The transliteration of the Arabic script to Latin is complex in part because Arabic is a non-vocalized script, that is, vowels are not normally written. A pure transliteration should also follow this convention, so that the word قطر, for example, is transliterated as qṭr. In practise, however, this renders the Romanized form meaningless to an untrained reader, so vowels are often inserted where appropriate. The table below only shows the “pure” Latin equivalents without vowels.
The table compares six transliteration standards, as well as the ad-hoc system which is often used in informal electronic contexts such as chatrooms, email, and on social media sites.
The ISO 233 standard shown here was established in 1984. A simplified version was created in 1993 for the purpose of library indexing, but this is not included here.
The American Library Association - Library of Congress (ALA-LC) created an Arabic romanization standard in 1997 for indexing and cataloguing purposes, although it is now used in other academic and journalistic contexts also.
ArabTeX is a software package for typesetting texts which contain both the Roman and the Arabic scripts. These texts often include transliterations of Arabic portions, so a standard was created to address this.
The United Nations Group of Experts on Geographical Names (UNGEGN) uses a romanization system sometimes referred to as the Amended Beirut System, Variant A.
The Institut Géographique National (IGN) has created a standard more conformant with French orthography, which is commonly used in French-speaking areas such as Maghreb and Lebanon. It is also referred to as the Amended Beirut System, Variant B.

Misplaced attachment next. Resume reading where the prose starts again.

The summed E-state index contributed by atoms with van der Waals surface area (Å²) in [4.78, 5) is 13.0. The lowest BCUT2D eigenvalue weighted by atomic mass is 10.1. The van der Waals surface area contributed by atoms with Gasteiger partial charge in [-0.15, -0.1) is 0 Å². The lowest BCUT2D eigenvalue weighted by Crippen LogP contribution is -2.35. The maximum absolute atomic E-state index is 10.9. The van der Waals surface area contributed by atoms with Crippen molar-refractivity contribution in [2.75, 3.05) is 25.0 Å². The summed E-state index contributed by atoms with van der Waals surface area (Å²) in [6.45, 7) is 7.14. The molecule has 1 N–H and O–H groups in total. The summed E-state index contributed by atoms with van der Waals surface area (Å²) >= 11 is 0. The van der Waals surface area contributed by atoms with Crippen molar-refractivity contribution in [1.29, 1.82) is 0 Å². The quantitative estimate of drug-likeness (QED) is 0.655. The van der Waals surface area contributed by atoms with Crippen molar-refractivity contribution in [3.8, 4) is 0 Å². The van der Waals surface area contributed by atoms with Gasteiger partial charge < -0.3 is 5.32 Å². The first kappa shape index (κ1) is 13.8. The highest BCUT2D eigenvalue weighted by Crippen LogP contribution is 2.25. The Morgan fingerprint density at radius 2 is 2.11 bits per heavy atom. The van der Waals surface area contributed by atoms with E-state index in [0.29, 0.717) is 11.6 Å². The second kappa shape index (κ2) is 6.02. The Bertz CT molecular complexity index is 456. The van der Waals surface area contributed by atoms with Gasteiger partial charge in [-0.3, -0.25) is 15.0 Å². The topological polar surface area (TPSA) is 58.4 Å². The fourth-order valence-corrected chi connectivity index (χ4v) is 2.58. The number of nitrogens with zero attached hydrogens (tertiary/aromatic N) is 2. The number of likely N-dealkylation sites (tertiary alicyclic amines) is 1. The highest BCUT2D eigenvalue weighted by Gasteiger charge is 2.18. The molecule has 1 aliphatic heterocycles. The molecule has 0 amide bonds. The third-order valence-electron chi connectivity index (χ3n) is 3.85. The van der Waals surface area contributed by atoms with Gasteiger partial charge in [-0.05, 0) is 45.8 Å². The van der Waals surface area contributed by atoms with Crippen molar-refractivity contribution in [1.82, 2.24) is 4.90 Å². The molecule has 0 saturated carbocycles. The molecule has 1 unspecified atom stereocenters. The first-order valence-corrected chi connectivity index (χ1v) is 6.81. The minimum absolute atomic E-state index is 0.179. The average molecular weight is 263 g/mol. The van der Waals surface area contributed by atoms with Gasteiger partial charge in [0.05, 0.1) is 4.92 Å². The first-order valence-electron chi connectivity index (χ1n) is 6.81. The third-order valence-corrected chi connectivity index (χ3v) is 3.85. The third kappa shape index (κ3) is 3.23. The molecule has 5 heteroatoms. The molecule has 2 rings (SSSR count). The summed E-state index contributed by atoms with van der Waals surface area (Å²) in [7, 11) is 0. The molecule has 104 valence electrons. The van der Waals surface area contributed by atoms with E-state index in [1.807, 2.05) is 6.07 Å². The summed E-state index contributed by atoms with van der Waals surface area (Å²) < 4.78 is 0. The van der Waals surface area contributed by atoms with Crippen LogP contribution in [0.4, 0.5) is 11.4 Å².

The Deutsches Institut für Normung adopted the DIN 31635 standard in 1982. Its popularity owes in part to its elegance, assigning one Latin character to one Arabic letter.
In informal contexts where users only have access to a standard Latin keyboard, an ad-hoc romanization system is applied. Latin equivalents are chosen based either on phonetic or visual similarity to their Arabic counterparts. This system has not been standardized, so different users may apply different Arabic-Latin correlations. The table shows only the most commonly used values.
For more information about these standards, and an explanation of the complex rules governing their application, please download the ALA-LC standard from the Library of Congress or the UN Working Group Report on Arabic Romanization, both in PDF format, or refer to the Wikipedia page on Arabic romanization.
|Arabic||ISO 233||ALA-LC||ArabTeX||UNGEGN||IGN 1973||DIN 31635||Common informal|
|ا||ʾ||ā||a||ā||a, e, é, è||ā||a / e / é|
|ث||ṯ||th||_t||th||th||ṯ||s / th|
|ج||ǧ||j||g||j||dj, j||ǧ||j / g / dj|
|خ||ẖ||kh||_h||kh||kh||ḫ||kh / 7' / 5|
|ذ||ḏ||dh||_d||dh||dh||ḏ||z / dh / th|
|ش||š||sh||s||sh||ch||š||sh / ch|
|ص||ṣ||ṣ||.s||ş||ṣ, ç||ṣ||s / 9|
|ض||ḍ||ḍ||.d||ḑ||ḍ||ḍ||d / 9'|
|ط||ṭ||ṭ||.t||ţ||ṭ||ṭ||t / 6|
|ظ||ẓ||ẓ||.z||z̧||ẓ||ẓ||z / dh / 6’|
|غ||g||gh||.g||gh||gh||ġ||gh / 3’ / 4|
|ق||q||q||q||q||q, g, gu||q||2 / g / q / 8|
|و||w; ū||w; ū||w||w||ou||w||w; o; ou / u / oo|
|ي||y; ī||y; ī||y||y||i, ï, y||y||y; i / ee; ei / ai|
|آ||ʾâ||ā, ʼā||'A||ā||â, ê||ʾā||2a / aa|
|ة||ẗ||h; t||T||h; t||h; t||h, t||a / e(h); at / at|
|ى||à||á||_A||y||y||ā||a; i / y|